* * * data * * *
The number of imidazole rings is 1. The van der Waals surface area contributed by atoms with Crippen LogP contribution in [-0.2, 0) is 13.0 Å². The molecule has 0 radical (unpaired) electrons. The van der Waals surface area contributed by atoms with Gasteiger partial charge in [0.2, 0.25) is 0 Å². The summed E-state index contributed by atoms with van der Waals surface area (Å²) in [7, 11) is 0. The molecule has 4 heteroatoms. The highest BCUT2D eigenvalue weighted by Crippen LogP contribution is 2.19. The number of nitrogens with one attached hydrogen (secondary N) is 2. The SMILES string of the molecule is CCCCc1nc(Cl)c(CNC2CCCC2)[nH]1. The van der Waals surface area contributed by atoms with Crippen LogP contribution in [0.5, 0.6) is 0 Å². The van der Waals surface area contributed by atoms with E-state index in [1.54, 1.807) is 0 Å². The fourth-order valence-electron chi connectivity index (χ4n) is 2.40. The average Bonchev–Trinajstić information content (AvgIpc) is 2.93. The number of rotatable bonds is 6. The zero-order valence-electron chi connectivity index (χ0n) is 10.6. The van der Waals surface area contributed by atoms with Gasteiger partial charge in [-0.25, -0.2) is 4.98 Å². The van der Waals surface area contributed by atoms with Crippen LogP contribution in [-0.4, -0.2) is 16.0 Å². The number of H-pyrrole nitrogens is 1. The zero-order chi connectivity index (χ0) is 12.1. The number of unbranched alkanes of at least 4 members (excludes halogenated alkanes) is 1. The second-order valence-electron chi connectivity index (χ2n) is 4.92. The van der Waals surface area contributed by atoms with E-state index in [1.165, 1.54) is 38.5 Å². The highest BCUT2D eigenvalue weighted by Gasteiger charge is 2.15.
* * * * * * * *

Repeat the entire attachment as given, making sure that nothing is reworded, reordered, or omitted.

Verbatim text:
The number of imidazole rings is 1. The van der Waals surface area contributed by atoms with Crippen LogP contribution in [-0.2, 0) is 13.0 Å². The molecule has 0 radical (unpaired) electrons. The van der Waals surface area contributed by atoms with Gasteiger partial charge in [0.2, 0.25) is 0 Å². The summed E-state index contributed by atoms with van der Waals surface area (Å²) in [7, 11) is 0. The molecule has 4 heteroatoms. The highest BCUT2D eigenvalue weighted by Crippen LogP contribution is 2.19. The number of nitrogens with one attached hydrogen (secondary N) is 2. The SMILES string of the molecule is CCCCc1nc(Cl)c(CNC2CCCC2)[nH]1. The van der Waals surface area contributed by atoms with Crippen LogP contribution in [0.5, 0.6) is 0 Å². The van der Waals surface area contributed by atoms with E-state index in [1.54, 1.807) is 0 Å². The fourth-order valence-electron chi connectivity index (χ4n) is 2.40. The average Bonchev–Trinajstić information content (AvgIpc) is 2.93. The number of rotatable bonds is 6. The zero-order valence-electron chi connectivity index (χ0n) is 10.6. The van der Waals surface area contributed by atoms with Gasteiger partial charge in [-0.25, -0.2) is 4.98 Å². The van der Waals surface area contributed by atoms with Crippen LogP contribution in [-0.4, -0.2) is 16.0 Å². The number of H-pyrrole nitrogens is 1. The zero-order chi connectivity index (χ0) is 12.1. The number of unbranched alkanes of at least 4 members (excludes halogenated alkanes) is 1. The second-order valence-electron chi connectivity index (χ2n) is 4.92. The van der Waals surface area contributed by atoms with E-state index in [1.165, 1.54) is 38.5 Å². The highest BCUT2D eigenvalue weighted by Gasteiger charge is 2.15.